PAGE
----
Celebrations among the gay marriage advocates in Pennsylvania was immediate after the Supreme Court ruling on Thursday.
One local group is focusing on smaller victories first, before tackling the ever controversial gay marraige battle.
It’s not specifically gay marriage rights that people in Lancaster are focusing on.
It’s protection banning discrimination against sexual orientation and gender identity.
“God bless america…” sang singers at the US Capitol on Thursday.
Gay marriage supporters feel a new sense of adrenaline today after a historical ruling on the national level.
“Are treated like anyone else,” says LGBT Caucus leader, Barry Russell.
But before local groups rush the Pennsylvania State Capitol, they want to focus on a push for overall equality as two non discrimination bills are currently being discussed in the House and Senate.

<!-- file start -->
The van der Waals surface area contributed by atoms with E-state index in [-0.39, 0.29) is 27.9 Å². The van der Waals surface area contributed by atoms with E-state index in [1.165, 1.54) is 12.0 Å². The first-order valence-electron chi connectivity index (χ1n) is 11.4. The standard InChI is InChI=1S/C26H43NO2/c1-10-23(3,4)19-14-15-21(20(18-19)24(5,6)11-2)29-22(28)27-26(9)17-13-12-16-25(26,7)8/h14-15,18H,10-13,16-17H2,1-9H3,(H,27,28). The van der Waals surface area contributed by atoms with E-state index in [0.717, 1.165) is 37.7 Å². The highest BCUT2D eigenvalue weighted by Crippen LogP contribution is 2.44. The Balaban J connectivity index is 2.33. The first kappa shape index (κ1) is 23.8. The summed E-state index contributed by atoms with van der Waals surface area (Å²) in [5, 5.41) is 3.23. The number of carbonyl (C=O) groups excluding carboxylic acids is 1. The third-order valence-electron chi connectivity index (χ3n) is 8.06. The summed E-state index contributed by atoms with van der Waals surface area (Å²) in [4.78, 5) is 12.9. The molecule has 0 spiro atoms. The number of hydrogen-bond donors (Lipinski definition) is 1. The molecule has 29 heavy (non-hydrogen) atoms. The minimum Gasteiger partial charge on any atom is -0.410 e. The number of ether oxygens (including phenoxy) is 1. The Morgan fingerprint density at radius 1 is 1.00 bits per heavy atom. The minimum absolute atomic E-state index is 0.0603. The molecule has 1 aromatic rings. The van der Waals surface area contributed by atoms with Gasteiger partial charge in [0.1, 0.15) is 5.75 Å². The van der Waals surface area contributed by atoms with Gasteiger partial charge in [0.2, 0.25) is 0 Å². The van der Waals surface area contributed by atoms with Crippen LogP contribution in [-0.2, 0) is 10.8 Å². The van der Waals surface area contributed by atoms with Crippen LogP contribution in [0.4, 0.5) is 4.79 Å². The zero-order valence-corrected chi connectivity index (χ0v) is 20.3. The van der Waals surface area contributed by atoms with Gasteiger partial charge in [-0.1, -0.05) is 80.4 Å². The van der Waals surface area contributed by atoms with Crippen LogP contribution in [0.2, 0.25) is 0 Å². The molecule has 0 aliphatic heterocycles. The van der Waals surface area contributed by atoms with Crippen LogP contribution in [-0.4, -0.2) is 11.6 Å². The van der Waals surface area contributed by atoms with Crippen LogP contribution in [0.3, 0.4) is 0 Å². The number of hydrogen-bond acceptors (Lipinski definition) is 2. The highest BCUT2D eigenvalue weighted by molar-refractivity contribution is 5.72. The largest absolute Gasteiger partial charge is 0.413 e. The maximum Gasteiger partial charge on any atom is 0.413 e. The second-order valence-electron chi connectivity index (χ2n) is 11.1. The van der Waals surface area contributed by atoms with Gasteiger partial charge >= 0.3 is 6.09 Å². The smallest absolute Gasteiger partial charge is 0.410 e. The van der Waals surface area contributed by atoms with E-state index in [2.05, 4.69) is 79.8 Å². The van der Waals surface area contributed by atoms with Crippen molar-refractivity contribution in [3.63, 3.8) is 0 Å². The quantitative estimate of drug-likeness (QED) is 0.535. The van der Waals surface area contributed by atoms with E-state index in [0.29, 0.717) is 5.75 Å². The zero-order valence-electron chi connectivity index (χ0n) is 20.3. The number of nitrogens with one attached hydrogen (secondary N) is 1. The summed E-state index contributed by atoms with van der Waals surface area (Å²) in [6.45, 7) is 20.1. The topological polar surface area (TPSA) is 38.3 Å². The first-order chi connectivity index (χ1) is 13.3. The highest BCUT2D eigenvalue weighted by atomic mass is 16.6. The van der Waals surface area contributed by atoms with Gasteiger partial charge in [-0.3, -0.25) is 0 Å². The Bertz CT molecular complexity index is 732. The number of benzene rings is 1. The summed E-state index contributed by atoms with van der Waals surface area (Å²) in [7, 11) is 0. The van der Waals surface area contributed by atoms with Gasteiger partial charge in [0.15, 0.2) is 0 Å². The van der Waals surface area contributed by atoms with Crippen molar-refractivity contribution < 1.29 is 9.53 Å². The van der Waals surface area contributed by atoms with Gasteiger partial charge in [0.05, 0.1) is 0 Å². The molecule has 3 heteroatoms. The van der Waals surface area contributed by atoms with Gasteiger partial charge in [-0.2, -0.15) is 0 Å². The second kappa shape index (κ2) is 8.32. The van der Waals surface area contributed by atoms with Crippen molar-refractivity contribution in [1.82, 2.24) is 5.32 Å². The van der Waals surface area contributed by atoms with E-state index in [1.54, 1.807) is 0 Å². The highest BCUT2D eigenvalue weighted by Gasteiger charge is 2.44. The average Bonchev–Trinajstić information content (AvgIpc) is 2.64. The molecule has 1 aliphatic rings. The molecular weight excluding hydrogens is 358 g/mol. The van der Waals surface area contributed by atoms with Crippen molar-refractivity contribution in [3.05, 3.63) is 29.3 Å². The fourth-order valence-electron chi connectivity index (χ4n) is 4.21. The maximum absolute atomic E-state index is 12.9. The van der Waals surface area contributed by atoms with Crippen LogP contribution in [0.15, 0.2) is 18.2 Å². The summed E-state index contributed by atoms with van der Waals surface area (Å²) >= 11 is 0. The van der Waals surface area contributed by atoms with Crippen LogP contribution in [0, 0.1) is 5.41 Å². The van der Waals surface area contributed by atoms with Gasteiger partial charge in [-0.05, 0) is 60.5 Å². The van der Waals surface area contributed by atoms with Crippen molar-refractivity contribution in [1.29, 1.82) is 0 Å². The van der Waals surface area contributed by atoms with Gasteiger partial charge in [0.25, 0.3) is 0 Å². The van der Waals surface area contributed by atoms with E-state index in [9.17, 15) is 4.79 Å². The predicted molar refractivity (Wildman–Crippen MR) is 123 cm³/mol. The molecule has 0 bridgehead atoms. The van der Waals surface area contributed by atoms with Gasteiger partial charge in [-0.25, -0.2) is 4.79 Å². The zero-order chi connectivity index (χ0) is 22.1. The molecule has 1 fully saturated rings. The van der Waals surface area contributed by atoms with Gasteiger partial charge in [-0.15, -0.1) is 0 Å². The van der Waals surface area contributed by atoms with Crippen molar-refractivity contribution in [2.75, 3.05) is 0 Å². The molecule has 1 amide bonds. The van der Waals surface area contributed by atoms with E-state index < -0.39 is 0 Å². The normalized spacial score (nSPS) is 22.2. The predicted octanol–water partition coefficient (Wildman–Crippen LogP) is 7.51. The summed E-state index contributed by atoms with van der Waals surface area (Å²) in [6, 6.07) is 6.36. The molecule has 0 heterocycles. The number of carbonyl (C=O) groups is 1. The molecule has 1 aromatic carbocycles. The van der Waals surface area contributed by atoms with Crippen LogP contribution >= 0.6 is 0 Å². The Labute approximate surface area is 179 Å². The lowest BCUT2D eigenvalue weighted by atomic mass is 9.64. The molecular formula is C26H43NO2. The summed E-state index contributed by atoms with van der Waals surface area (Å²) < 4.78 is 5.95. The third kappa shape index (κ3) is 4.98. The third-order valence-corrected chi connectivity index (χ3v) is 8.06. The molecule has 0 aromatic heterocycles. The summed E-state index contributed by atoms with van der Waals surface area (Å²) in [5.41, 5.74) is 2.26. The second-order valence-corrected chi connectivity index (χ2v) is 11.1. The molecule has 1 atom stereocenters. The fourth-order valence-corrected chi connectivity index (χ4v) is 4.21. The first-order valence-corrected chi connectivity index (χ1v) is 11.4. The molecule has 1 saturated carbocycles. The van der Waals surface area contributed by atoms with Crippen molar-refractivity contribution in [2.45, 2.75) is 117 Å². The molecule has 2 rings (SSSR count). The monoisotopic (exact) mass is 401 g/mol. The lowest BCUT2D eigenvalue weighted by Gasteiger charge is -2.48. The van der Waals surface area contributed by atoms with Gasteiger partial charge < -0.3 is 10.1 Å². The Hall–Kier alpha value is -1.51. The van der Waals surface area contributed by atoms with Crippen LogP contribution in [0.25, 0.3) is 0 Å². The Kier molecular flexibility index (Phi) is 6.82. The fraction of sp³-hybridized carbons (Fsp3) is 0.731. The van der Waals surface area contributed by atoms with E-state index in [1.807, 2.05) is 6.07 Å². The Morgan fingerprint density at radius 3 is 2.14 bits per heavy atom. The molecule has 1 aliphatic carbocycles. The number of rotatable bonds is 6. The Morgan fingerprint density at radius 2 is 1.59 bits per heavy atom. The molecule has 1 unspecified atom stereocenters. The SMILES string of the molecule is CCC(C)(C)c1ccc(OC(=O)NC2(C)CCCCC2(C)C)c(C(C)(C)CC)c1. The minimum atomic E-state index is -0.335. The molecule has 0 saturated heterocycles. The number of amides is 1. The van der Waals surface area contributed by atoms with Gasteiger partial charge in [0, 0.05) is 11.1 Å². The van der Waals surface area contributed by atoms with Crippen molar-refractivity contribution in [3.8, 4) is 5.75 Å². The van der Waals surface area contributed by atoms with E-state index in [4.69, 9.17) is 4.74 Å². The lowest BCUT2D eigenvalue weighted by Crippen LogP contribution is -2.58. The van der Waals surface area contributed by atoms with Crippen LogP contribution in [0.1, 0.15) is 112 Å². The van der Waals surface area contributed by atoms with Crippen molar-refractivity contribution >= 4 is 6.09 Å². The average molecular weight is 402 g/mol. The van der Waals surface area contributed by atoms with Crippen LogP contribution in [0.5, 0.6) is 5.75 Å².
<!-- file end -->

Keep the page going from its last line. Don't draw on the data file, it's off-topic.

“In all the states that have affirmed marriage equality already, they did not do so without already having a non discrimination bill on the books,” says Russell.
Lancaster City has a non discrimination clause but step outside city lines and things are very different.
“Yes you can be fired from your job, you can be denied housing and you can be kicked out of a restaurant just because of how you’re perceived,” says Russell.
For some this is a very personal issue.
“Follow the golden rule, treat others as you want to be treated…that’s it in a nutshell,” says Sally Lyall.
Sally Lyall’s cousin was brutally beatened to the point that he was unrecognizable.
She says it was because he’s gay.
“It’s savagery unbelievable,” says Lancaster Democratic Chair, Sally Lyall.
Gay rights advocate Laurie Baulig says Thursday’s court ruling is like winning game one of the world series.
A small, but very proud moment.
“I really never even conceived of a day where we would have marriage equality…I hope to see it in my lifetime. I really do,” says Laurie Bauling.
As of Saturday evening, both House and Senate Bills did not have any action taken.
Those bills would add sexual orientation and gender identity in expression to an already exisiting non discrimination act.